Qiang Li, and
Zhensheng Kang, State Key Laboratory of Crop Stress Biology in Arid Areas, College of Plant Protection, Northwest A&F University, Yangling 712100, China;
Minna Yang and
Yueling Peng, Tibet Agricultural and Animal Husbandry College, Linzhi 860000, China;
Taiguo Liu and
Wanquan Chen, State Key Laboratory for the Biology of Plant Diseases and Insect Pests, Institute of Plant Protection, Chinese Academy of Agricultural Science, Beijing 100193, China; and
Xiangming Xu, State Key Laboratory of Crop Stress Biology in Arid Areas, College of Plant Protection, Northwest A&F University, China, and East Malling Research, West Malling, Kent Me19 6BJ, UK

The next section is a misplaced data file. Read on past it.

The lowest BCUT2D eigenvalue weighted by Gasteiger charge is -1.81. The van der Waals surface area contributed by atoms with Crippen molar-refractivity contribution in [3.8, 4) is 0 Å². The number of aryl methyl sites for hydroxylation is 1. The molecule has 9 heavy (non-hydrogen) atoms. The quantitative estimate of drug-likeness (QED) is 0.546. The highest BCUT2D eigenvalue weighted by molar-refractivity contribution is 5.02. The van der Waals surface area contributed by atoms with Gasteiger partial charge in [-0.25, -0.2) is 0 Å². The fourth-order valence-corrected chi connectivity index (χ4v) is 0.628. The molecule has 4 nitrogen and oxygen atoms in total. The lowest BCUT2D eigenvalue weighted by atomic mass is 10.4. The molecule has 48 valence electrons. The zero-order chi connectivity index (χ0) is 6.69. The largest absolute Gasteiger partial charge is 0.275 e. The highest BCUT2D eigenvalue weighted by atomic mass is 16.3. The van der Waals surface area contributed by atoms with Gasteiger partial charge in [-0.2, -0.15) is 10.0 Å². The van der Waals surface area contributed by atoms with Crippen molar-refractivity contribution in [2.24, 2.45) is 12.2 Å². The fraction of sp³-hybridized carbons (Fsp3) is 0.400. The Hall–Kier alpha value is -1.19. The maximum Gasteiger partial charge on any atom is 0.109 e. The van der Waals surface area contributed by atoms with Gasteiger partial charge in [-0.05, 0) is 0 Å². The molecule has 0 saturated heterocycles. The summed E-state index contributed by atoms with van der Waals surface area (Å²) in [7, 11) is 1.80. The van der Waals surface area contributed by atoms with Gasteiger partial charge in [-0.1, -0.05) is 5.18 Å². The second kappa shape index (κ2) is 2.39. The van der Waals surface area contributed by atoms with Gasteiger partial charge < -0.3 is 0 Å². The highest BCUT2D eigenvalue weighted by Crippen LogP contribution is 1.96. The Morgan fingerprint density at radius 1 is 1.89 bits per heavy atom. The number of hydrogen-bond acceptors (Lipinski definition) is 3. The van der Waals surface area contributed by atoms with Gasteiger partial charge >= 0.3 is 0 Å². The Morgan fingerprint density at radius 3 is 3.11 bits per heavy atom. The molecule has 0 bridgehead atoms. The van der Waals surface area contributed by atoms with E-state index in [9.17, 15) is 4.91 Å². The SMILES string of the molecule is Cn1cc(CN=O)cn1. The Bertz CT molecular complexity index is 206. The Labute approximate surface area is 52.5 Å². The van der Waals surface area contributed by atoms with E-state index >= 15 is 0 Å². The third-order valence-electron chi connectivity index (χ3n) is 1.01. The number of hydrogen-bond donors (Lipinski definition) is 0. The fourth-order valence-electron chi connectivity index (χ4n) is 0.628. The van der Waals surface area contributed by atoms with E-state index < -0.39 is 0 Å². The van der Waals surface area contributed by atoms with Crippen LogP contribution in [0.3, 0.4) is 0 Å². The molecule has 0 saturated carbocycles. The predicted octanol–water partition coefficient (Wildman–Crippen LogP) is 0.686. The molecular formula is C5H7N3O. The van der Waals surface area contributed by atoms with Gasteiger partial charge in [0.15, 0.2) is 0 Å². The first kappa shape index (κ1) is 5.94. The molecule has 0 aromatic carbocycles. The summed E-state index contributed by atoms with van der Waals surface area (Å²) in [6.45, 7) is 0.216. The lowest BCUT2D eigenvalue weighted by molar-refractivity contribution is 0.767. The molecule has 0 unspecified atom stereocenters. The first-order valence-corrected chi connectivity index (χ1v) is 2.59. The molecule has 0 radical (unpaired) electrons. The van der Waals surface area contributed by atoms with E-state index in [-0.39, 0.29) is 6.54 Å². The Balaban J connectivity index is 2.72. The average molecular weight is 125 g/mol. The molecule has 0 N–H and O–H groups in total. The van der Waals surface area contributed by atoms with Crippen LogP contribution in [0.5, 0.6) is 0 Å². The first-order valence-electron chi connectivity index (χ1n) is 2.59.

In Tibet, China, wheat stripe rust (caused by Puccinia striiformis f. sp. tritici) has recently become one of the most destructive diseases on winter wheat. To identify races of the pathogen in Tibet, 261 isolates were obtained in 2010 and tested on seedlings of a standard set of 19 wheat indicator genotypes. Of the 261 isolates, 248 were identified as members of 19 known races (CYR17, CYR20, CYR21, CYR22, CYR23, CYR29, CYR31, CYR32, CYR33, Lov13-6, Su11-1, Su11-2, Su11-3, Su11-4, Su11-5, Su11-6, Su11-7, Su11-8, and Su11-13), and 13 identified as representatives of 4 new races. CYR32 and CYR33 were the most predominant. The number of races and their frequencies in Tibet were more similar to the fungal populations in Sichuan and Gansu provinces than to those in Yunnan, Qinghai, and Shaanxi provinces. The results suggest that Tibet is also a possible center of inoculum source and genetic variation for the stripe rust pathogen in addition to Sichuan and Gansu.